“Rabbi Hizkiah opened with the verse, ‘Like a rose among thorns’ [Song of Songs 2:2]. What is this ‘rose’? The Community of Israel …”
That’s the way the Zohar starts off.
The Zohar, which first began to trickle into Jewish communal awareness around the year 1300, became over the next few centuries the classic text of the Jewish mystical system called Kabbalah. I’ve studied it, piecemeal and intermittently, for the past 26 years. I’ve always wanted to read it straight through. Now, thanks to a Facebook group dedicated to reading “a daily page of the Zohar,” I may get my chance.
The group was created by Rod Borghese, to whom I owe the wonderful photographs of roses that I’ll post next week. Daniel Matt, a leading scholar of the Zohar and the author of a not yet completed multi-volume translation, joined the group and, several months ago, suggested (in collaboration with Rabbi Elie Spitz) that it be made into a page-a-day study group. Judy Barret has been an active group administrator. Other administrators include the distinguished Kabbalah scholars Pinchas Giller and Joel Hecker.
A page a day is a pretty stiff pace, and I’m not sure I’ll be able to keep up. The exciting group discussions of what we’ve read so far have spurred me to do my best.
The kickoff was this past Monday night, with Rabbi Hizkiah’s discourse on the rose that’s more than a rose.
“Just as the ‘rose among thorns’ is tinctured with red and white, so the Community of Israel is tinctured with Judgment and Mercy …”
The Zohar is written in Aramaic, a language akin to Hebrew which was a common language, usually of the less educated, in ancient Palestine. It purports to record the conversations of mystically inclined rabbis of the second century, clustering around the figure of the master of the divine secrets, Rabbi Shimon ben Yohai. It actually seems to have been written in Spain around the end of the 13th century, when Aramaic had become an arcane tongue ideally suited for half-revealing, half-concealing the mysteries of the Scriptures.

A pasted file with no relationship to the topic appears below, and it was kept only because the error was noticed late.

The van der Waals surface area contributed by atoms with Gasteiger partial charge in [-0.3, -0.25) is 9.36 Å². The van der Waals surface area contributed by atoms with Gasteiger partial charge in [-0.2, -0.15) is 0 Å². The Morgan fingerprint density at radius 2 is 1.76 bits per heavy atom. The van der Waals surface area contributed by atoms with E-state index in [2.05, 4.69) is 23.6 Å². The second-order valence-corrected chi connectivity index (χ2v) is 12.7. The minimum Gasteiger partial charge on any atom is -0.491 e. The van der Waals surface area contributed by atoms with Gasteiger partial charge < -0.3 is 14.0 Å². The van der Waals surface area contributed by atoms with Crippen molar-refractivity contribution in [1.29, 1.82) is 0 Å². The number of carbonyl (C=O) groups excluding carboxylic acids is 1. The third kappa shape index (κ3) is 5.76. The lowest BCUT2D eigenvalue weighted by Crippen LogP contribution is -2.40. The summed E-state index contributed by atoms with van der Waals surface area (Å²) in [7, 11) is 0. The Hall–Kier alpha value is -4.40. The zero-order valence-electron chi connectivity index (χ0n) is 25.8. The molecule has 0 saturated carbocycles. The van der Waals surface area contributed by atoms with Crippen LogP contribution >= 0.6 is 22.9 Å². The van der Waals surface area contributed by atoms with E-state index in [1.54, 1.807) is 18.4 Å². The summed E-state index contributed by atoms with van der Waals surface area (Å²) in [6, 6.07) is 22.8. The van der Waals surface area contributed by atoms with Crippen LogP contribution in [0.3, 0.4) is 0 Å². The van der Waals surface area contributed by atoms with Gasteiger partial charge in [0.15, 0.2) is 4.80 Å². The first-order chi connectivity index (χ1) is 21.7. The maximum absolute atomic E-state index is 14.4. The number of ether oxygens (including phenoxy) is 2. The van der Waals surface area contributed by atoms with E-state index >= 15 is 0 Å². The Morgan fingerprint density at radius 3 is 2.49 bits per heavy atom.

“Just as the rose has thirteen petals, so the Community of Israel has thirteen measures of mercy surrounding her on all sides. So the word Elohim [“God”] here, having been mentioned, emits thirteen words to surround the Community of Israel and protect her. Then it is mentioned a second time …”
The Zohar is structured as a commentary on the Five Books of Moses, and when it says “here” it means the first verse of Genesis. “In the beginning Elohim created the heavens and the earth. Now the earth was unformed and void, with darkness over the face of the abyss and the spirit of Elohim hovering …” In the English translation there are 25 words between the first and the second Elohim; in Hebrew there are 13. These 13 words correlate, the Zohar tells us, with the (alleged) botanical fact that a rose has 13 petals.
What possible link can there be, between a rose and the first verse of the Bible?